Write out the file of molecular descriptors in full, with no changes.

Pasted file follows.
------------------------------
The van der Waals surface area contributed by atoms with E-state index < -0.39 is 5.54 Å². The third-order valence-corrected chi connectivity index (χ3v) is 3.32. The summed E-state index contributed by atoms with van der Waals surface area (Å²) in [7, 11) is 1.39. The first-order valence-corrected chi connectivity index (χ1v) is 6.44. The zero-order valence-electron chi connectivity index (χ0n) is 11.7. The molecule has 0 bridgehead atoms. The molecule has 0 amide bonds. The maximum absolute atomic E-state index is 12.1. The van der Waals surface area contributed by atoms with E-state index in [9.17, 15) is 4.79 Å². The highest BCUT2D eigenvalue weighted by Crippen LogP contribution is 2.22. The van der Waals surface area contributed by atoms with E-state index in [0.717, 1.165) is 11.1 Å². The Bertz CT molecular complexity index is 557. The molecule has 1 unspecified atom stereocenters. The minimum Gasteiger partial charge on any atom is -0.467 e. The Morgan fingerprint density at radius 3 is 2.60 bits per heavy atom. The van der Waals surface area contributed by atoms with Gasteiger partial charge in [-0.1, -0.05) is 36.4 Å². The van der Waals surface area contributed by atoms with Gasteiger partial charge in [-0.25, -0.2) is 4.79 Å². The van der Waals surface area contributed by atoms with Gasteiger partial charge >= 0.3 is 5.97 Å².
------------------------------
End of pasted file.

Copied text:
The van der Waals surface area contributed by atoms with E-state index < -0.39 is 5.54 Å². The third-order valence-corrected chi connectivity index (χ3v) is 3.32. The summed E-state index contributed by atoms with van der Waals surface area (Å²) in [7, 11) is 1.39. The first-order valence-corrected chi connectivity index (χ1v) is 6.44. The zero-order valence-electron chi connectivity index (χ0n) is 11.7. The molecule has 0 bridgehead atoms. The molecule has 0 amide bonds. The maximum absolute atomic E-state index is 12.1. The van der Waals surface area contributed by atoms with E-state index in [9.17, 15) is 4.79 Å². The highest BCUT2D eigenvalue weighted by Crippen LogP contribution is 2.22. The van der Waals surface area contributed by atoms with E-state index in [0.717, 1.165) is 11.1 Å². The Bertz CT molecular complexity index is 557. The molecule has 1 unspecified atom stereocenters. The minimum Gasteiger partial charge on any atom is -0.467 e. The Morgan fingerprint density at radius 3 is 2.60 bits per heavy atom. The van der Waals surface area contributed by atoms with Gasteiger partial charge in [-0.1, -0.05) is 36.4 Å². The van der Waals surface area contributed by atoms with Gasteiger partial charge in [-0.25, -0.2) is 4.79 Å². The van der Waals surface area contributed by atoms with Gasteiger partial charge >= 0.3 is 5.97 Å².